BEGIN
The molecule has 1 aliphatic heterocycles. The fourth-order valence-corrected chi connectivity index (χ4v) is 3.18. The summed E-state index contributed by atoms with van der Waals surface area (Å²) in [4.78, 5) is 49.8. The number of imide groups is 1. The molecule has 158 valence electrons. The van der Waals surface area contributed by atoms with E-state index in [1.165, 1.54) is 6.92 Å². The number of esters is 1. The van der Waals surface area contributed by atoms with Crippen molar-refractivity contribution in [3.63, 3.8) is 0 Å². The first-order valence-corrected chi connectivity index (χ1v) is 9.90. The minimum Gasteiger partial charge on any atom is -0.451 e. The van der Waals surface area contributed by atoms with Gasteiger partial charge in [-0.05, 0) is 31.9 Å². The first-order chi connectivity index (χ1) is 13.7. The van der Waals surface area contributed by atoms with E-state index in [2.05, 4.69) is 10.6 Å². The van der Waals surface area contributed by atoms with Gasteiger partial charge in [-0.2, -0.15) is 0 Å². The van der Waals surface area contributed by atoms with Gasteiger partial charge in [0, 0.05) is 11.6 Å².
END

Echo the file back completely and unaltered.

The molecule has 1 aliphatic heterocycles. The fourth-order valence-corrected chi connectivity index (χ4v) is 3.18. The summed E-state index contributed by atoms with van der Waals surface area (Å²) in [4.78, 5) is 49.8. The number of imide groups is 1. The molecule has 158 valence electrons. The van der Waals surface area contributed by atoms with E-state index in [1.165, 1.54) is 6.92 Å². The number of esters is 1. The van der Waals surface area contributed by atoms with Crippen molar-refractivity contribution in [3.63, 3.8) is 0 Å². The first-order valence-corrected chi connectivity index (χ1v) is 9.90. The minimum Gasteiger partial charge on any atom is -0.451 e. The van der Waals surface area contributed by atoms with Gasteiger partial charge in [-0.05, 0) is 31.9 Å². The first-order chi connectivity index (χ1) is 13.7. The van der Waals surface area contributed by atoms with E-state index in [2.05, 4.69) is 10.6 Å². The van der Waals surface area contributed by atoms with Gasteiger partial charge in [-0.2, -0.15) is 0 Å². The van der Waals surface area contributed by atoms with Gasteiger partial charge in [0, 0.05) is 11.6 Å².